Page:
Spain is a European Union and Schengen country located in the Iberian Peninsula. The Spanish territory is limited with EU Portugal and EU France, as well as the Mediterranean Sea and the Atlantic Ocean.
More than 50% of Spain’s topography is made up of plateaus, where the altitude averages 600 meters above sea level. The climate of Spain is varied and identifies either as continental (centre of the country) and Mediterranean (east and south coast). The landscape of Spain features various rivers, the main ones being the Tejo, Ebro, Douro, Guadiana and Minho.
Spain ranks fifth among Europe’s top economies, with industries based on the export of vehicles, footwear, shipbuilding, chemical and textile. In agriculture, the Spanish are great producers of grapes, oranges, wines and olive oils. Fishing is also a widespread economic activity, and Spain has the largest fishing fleet in the world. Since the Spain government signed the Schengen Agreement, tourism has been responsible for much of the country’s revenue.
Spain is a country on the move. In more than twenty centuries of history, Celts, Romans, Goths, Arabs and so many other peoples have left deep marks in the culture, gastronomy and psyche of the Iberians.
While the flamenco bullfighters and dancers still thrive in Andalusia, Spain today looks to the future yet with a deep respect for regional traditions. This is particularly true in Catalonia and its thriving capital, Barcelona, always at the forefront of the arts, design, and fashion.
Among Spain’s travel highlights is the impressive Guggenheim museum in the Basque Country, the world famous Santiago de Compostela route, the fortress of Alhambra in Granada, the mosque of Cordoba and the Giralda in Seville. In the capital, Madrid, are some of the best museums in the country, home to the masterpieces of Velasquez, Goya and Picasso.
As a part of the Schengen Zone, Spain has a free-border policy with all other Member States and implements the Schengen visa-waiver program for a series of non-EU nationals, like Americans.
Spain was one of the first European nations to join the EU in 1986 together with Portugal, as part of the European Union third enlargement. Also together with Portugal, Spain signed the Schengen Agreement in 1991 and became an official member of the Schengen Zone in 1995, abolishing its borders with neighbours France and Portugal.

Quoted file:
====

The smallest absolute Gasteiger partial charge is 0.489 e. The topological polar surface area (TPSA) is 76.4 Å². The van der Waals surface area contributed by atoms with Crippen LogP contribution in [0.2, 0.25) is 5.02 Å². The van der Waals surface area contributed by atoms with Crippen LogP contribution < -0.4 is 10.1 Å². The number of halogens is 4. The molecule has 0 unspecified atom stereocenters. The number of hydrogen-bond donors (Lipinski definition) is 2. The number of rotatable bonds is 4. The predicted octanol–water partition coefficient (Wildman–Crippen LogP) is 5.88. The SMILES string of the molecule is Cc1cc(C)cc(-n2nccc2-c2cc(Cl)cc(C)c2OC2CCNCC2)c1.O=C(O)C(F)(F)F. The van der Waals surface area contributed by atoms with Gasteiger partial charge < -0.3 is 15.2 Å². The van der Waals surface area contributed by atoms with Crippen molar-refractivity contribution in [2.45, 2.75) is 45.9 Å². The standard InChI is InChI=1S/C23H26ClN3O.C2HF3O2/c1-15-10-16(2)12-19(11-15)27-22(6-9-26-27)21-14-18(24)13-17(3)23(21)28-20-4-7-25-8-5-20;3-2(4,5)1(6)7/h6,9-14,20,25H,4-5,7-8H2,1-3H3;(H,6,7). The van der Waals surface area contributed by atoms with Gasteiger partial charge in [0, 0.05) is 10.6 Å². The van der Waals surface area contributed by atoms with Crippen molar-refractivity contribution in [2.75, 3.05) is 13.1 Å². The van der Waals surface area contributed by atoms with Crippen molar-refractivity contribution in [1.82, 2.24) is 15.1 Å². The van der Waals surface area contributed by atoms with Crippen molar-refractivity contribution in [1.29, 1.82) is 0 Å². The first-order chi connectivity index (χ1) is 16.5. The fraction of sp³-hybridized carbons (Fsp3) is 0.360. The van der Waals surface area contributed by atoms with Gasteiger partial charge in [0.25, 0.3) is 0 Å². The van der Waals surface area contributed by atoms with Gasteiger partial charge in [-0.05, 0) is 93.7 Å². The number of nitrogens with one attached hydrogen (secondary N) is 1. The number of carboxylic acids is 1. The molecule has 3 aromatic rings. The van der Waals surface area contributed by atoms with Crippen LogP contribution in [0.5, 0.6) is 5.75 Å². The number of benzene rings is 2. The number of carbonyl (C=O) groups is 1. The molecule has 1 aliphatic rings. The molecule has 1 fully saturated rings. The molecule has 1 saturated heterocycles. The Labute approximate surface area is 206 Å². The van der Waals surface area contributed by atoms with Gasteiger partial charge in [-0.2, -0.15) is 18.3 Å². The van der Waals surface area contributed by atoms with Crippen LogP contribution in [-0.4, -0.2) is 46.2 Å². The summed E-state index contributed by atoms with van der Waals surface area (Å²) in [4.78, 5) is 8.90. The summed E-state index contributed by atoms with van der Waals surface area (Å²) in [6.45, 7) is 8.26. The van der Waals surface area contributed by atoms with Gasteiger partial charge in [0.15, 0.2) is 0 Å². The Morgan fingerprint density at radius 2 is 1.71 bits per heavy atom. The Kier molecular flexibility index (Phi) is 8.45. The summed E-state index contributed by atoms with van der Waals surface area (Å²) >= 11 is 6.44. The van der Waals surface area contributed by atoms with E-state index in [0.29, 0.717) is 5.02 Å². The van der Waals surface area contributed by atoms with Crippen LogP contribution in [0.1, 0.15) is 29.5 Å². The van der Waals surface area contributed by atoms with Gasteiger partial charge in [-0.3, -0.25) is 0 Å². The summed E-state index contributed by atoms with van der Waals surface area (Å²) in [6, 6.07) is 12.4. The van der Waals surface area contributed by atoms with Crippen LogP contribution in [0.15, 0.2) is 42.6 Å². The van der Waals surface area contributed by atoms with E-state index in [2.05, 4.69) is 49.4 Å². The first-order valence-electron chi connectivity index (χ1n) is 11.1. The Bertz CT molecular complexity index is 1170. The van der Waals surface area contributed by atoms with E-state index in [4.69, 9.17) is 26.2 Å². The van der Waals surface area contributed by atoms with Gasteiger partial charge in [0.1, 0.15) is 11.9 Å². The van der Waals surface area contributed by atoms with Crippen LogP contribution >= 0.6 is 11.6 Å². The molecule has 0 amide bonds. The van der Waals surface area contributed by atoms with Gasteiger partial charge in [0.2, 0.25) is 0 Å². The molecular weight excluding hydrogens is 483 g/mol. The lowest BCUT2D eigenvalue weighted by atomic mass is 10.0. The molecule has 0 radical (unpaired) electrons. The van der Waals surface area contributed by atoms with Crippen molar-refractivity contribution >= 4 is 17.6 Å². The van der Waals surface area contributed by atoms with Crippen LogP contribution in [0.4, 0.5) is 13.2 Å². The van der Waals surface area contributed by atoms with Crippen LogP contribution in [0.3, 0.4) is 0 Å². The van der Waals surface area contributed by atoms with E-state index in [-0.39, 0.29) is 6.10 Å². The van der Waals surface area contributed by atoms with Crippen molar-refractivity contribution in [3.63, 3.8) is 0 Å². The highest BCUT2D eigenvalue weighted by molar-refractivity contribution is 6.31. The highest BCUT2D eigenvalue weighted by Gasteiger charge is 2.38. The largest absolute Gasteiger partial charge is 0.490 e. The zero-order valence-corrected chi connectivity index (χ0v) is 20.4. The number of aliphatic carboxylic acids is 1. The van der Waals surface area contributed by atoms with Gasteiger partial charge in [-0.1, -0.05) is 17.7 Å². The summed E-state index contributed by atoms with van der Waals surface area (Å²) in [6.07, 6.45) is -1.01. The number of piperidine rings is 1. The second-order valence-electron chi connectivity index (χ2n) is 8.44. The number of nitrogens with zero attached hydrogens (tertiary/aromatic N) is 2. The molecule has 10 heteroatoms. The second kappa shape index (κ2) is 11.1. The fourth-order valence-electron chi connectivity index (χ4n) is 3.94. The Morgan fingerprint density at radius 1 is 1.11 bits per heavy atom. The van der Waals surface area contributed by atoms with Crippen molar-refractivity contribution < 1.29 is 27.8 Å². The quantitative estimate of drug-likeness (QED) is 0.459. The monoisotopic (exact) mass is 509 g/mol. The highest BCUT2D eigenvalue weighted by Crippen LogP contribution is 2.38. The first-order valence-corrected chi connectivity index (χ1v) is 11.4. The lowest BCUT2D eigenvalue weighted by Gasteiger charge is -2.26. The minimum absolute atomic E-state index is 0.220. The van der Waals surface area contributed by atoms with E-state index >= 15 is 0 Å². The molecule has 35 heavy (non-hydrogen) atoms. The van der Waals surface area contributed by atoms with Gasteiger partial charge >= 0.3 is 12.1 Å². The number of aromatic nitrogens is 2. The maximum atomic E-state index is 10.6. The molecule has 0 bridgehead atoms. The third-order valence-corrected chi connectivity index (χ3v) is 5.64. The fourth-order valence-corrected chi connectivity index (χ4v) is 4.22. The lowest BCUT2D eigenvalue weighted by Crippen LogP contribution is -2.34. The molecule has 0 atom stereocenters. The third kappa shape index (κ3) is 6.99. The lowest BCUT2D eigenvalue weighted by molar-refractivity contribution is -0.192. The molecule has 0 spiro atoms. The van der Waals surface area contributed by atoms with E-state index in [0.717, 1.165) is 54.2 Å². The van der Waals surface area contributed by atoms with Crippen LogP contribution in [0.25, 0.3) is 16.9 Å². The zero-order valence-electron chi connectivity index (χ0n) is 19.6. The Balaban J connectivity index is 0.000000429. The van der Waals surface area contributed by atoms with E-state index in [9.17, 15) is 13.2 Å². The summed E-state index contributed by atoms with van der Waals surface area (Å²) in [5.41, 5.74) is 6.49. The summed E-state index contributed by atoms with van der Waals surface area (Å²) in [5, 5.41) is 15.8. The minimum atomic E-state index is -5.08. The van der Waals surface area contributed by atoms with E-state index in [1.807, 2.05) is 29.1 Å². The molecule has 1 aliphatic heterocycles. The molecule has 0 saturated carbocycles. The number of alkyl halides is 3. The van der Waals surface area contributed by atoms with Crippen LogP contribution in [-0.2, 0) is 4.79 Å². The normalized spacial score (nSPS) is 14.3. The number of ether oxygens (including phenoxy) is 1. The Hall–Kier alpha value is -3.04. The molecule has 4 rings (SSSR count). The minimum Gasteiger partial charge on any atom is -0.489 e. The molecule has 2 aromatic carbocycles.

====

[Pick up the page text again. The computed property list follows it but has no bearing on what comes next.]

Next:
Because Spain is one of Europe’s largest economies, the Spanish government has been an active player in both EU and Schengen affairs and policy-making. Spain’s geographical location has for long made it into a major gateway for migrants from all around the world to enter the European territory.
After the European immigration crisis of 2016, Spain saw an even greater number of irregular migrants arriving in its territory. In turn, the government of Spain teamed up with the other EU Member States to redesign the Schengen border control policies. As a result, the European Commission announced the introduction of a new entry-exit system, called the European Travel and Information Authorization System.
The ETIAS will come into force in 2021 and will be directed at all non-EU travellers whose countries are enlisted in the Schengen visa-waiver program. This means that nationals of USA, Canada or Australia, for instance, who wish to visit Spain as of 2021 will need to bear a valid ETIAS.
As a pre-travel authorization instead of a visa, the ETIAS will consist of a straightforward online application followed by a processing fee and an average waiting period of 72 hours. If accepted, American applicants will receive the ETIAS via email and will be granted the permission to travel to Spain for up to 90 days in every 180-day period.